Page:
Apple HomePod smart speaker can beat Alexa when these 6 things are right:


Apple HomePod
Apple HomePod

1.Drop Price:

Apple has one smart speaker, the pricey $349 HomePod. It should introduce an entry-level alternative.

Amazon’s speakers range in price from the $50 Echo Dot to the $230 Echo Show; Google’s speakers range from the $50 Home Mini to the $399 Home Max.

Apple said it wasn’t trying to compete directly with devices like the Echo Dot or the Home Mini when the HomePod first hit stores — it was prioritizing sound quality over smart home functionality.

The tech giant bet that folks would pay more for the HomePod’s superior speaker. But people are largely buying lower-priced Amazon and Google smart speakers over the pricier Echo Show or the Home Max, according to a Voicebot report.

If the Home Max really only captured 0.6 percent of the 2017 market share, as Voicebot claims, where does that leave the similarly high-end HomePod? A Bloomberg report — perhaps unsurprisingly — says HomePod sales are slow too.

There is a rumor Apple is developing a cheaper HomePod speaker, but it hasn’t been confirmed.

2.Improve Siri

Siri needs a pretty significant overhaul to reach the sheer number of features as Alexa and Google Assistant. Here’s what I want to see added:

Voice training — Siri can’t distinguish between voices on the HomePod. Anyone who says “Hey, Siri” will get a response from the speaker.

Calling —  If I ask Siri on the HomePod to call one of my iPhone contacts, the voice AI replies: “I wish I could, but I can’t help you make calls on HomePod.”

Playing music — You can only use Siri voice commands on the HomePod to play Apple-approved music services. For Spotify, YouTube and any other third-party service, you have to use AirPlay 2.


Amazon Echo and Apple HomePod speake
Amazon Echo and Apple HomePod speake

Controlling Apple TV — While you can use voice control on the Apple TV remote, you can’t ask Siri on the HomePod to play The Office on Netflix.

Basic questions — Siri’s ability to answer everyday questions is somewhat unreliable. Sometimes the correct response comes immediately, other times a similar question returns this annoying response: “I can’t get the answer to that on HomePod.”

  1. Open up music streaming

You should be able to say, “Hey Siri, play my ‘focus playlist’ on Spotify.” But you can’t.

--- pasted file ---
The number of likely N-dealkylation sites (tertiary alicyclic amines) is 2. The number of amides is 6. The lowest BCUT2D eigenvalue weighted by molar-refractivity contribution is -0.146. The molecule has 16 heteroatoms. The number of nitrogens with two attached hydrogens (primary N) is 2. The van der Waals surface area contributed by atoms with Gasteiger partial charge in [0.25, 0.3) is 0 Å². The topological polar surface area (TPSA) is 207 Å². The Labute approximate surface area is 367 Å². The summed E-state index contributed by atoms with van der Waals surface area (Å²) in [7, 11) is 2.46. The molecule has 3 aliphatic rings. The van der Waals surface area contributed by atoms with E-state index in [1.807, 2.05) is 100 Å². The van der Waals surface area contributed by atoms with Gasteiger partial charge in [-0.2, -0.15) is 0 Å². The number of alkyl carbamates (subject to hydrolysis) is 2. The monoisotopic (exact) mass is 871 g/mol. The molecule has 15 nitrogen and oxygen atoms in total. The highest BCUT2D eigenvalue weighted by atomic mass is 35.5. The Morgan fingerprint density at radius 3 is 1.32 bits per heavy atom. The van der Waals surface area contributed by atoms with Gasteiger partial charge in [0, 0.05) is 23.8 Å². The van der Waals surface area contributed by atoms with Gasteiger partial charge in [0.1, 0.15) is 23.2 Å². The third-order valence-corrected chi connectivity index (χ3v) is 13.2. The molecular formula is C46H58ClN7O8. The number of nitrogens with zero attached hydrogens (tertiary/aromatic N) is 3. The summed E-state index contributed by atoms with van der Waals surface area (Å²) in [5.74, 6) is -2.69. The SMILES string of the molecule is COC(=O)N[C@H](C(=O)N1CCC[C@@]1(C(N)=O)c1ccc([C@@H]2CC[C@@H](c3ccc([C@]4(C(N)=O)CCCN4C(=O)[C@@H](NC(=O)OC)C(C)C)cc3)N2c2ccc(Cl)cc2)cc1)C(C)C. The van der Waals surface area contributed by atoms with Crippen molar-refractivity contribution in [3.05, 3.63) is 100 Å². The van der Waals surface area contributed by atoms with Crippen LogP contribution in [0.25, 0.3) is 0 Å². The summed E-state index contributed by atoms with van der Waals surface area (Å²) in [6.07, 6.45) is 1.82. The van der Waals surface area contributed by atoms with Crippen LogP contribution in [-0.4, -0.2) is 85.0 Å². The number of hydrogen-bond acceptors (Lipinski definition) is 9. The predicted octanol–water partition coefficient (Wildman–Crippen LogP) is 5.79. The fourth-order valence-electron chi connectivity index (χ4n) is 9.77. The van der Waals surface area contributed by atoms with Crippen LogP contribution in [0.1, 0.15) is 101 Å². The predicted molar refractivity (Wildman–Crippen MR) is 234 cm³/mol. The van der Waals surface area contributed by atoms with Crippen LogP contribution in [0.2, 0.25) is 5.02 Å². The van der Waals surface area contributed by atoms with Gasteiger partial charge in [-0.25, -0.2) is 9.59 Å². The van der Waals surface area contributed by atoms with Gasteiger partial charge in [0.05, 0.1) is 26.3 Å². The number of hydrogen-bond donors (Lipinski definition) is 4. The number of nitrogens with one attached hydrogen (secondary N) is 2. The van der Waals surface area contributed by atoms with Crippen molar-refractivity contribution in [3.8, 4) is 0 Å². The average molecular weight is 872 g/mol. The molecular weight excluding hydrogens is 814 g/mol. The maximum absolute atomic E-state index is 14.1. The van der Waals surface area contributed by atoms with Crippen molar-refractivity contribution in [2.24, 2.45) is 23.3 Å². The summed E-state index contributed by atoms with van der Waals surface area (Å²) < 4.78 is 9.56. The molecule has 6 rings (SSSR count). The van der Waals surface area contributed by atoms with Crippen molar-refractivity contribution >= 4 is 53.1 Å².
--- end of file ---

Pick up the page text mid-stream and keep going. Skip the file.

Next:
Disappointingly, you can only use Siri voice commands to play music from Apple-approved streaming services, referenced in the Audio Sources section of this HomePod specs page:

  • Apple Music
  • iTunes Music Purchases
  • iCloud Music Library with an Apple Music or iTunes Match subscription
  • Beats 1 Live Radio
  • Apple Podcasts

Every other service — YouTube, Spotify, Pandora — you have to control manually via AirPlay 2 from the Control Center on your iPhone or iPad (see the screenshot). You can ask Siri to stop or resume a song streaming from a third-party service (I got this to work on YouTube), but you can’t say, “Hey Siri, play ‘Yulunga (Spirit Dance)’ by Dead Can Dance on YouTube.”

Alexa and Google Assistant work with a wide range of third-party music services. Here’s more details on supported music services for Siri (on the HomePod), Alexa (on Echo speakers) and Google Assistant (on Home speakers).

  1. Add device partners

Apple needs more smart home integrations. Period.

Siri currently has way fewer than either Alexa or Google Assistant. Follow the links below to see what products work with Apple, Amazon and Google smart speakers:

  • What works with Siri?
  • What works for Amazon Alexa?
  • What works for Google Assistant?

Apple previously required a specific piece of hardware called an MFi chip to be installed in third-party devices for them to work with its smart home platform HomeKit. It meant manufacturers had to release next-gen versions of their existing products just to make them compatible. Amazon and Google took a more open approach to the smart home from the beginning, giving them more opportunities to grow their respective platforms.

Apple no longer has that hardware requirement, so it’s easier for devices partners to support HomeKit now. Hopefully, that will spur more choice for Apple-loyal smart home enthusiasts.

5.Introduce third-party skills

Apple should allow outside developers to create voice commands for Siri.

Amazon and Google make it much easier for third parties to create content for Alexa and Google Assistant than Apple does for Siri. This is one of the main reasons — if not the main reason — Alexa, in particular, has thousands of available skills. Some of the skills tie in directly to smart home control — things like turning on lights or adjusting a thermostat. Other skills are trivia games, workout routines, and meditation exercises.

There are pros and cons to opening a platform up to developers. If anyone can create an Alexa skill, they aren’t as closely regulated and sometimes come with clunky invocation words like, “Alexa, ask Geneva when the dishwasher will be finished.”

It also means that some of the skills aren’t particularly good. I tested out all of the Alexa workout skills and of the 30-plus options, only six actually offered useful guided routines.

Apple avoids the pitfalls of awkward phrasing and poor quality integrations simply by not allowing the possibility. But the company is also missing opportunities to broaden Siri’s scope.

6.The outlook

Apple needs to accomplish all of these things to be taken as seriously in the smart home as Amazon and Google. Right now the HomePod is a great speaker with built-in Siri voice functionality. Adding new devices and features, lowering hardware prices, making Siri better and introducing more partnerships should give Apple a better chance of staying competitive.

AirPlay 2 takes Apple part of the way, but it isn’t enough to get every shopper to buy a HomePod over an Alexa or Google Assistant speaker.